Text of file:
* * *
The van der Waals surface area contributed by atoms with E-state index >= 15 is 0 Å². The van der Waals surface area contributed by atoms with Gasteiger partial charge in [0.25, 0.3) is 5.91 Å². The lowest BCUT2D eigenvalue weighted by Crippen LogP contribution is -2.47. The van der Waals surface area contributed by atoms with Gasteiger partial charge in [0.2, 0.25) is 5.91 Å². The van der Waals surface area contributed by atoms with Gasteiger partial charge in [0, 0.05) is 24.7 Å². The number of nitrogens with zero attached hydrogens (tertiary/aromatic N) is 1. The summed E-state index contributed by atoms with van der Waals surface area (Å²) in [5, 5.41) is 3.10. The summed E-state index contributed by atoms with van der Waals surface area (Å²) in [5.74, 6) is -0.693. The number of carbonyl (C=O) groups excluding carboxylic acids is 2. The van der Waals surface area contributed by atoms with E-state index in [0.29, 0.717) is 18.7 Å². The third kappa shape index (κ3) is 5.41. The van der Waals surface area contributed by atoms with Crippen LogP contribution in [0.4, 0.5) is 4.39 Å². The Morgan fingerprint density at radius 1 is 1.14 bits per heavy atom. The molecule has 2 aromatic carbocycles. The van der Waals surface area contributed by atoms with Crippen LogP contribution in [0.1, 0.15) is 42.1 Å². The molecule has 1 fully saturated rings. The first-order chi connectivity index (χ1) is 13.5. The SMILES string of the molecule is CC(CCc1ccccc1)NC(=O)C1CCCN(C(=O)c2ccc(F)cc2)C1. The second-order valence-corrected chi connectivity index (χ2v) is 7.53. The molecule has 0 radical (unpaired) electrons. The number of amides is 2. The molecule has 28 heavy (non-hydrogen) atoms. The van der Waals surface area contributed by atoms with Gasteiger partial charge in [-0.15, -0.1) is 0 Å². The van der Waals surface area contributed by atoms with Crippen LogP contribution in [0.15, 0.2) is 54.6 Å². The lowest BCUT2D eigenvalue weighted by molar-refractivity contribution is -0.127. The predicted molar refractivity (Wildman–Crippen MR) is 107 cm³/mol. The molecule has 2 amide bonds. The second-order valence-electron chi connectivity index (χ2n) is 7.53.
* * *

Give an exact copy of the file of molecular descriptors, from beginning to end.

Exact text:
The van der Waals surface area contributed by atoms with E-state index >= 15 is 0 Å². The van der Waals surface area contributed by atoms with Gasteiger partial charge in [0.25, 0.3) is 5.91 Å². The lowest BCUT2D eigenvalue weighted by Crippen LogP contribution is -2.47. The van der Waals surface area contributed by atoms with Gasteiger partial charge in [0.2, 0.25) is 5.91 Å². The van der Waals surface area contributed by atoms with Gasteiger partial charge in [0, 0.05) is 24.7 Å². The number of nitrogens with zero attached hydrogens (tertiary/aromatic N) is 1. The summed E-state index contributed by atoms with van der Waals surface area (Å²) in [5, 5.41) is 3.10. The summed E-state index contributed by atoms with van der Waals surface area (Å²) in [5.74, 6) is -0.693. The number of carbonyl (C=O) groups excluding carboxylic acids is 2. The van der Waals surface area contributed by atoms with E-state index in [0.29, 0.717) is 18.7 Å². The third kappa shape index (κ3) is 5.41. The van der Waals surface area contributed by atoms with Crippen LogP contribution in [0.4, 0.5) is 4.39 Å². The Morgan fingerprint density at radius 1 is 1.14 bits per heavy atom. The molecule has 2 aromatic carbocycles. The van der Waals surface area contributed by atoms with Crippen LogP contribution in [0.1, 0.15) is 42.1 Å². The molecule has 1 fully saturated rings. The first-order chi connectivity index (χ1) is 13.5. The SMILES string of the molecule is CC(CCc1ccccc1)NC(=O)C1CCCN(C(=O)c2ccc(F)cc2)C1. The second-order valence-corrected chi connectivity index (χ2v) is 7.53. The molecule has 0 radical (unpaired) electrons. The number of amides is 2. The molecule has 28 heavy (non-hydrogen) atoms. The van der Waals surface area contributed by atoms with Gasteiger partial charge in [-0.15, -0.1) is 0 Å². The van der Waals surface area contributed by atoms with Crippen LogP contribution in [0.15, 0.2) is 54.6 Å². The lowest BCUT2D eigenvalue weighted by molar-refractivity contribution is -0.127. The predicted molar refractivity (Wildman–Crippen MR) is 107 cm³/mol. The molecule has 2 amide bonds. The second-order valence-electron chi connectivity index (χ2n) is 7.53.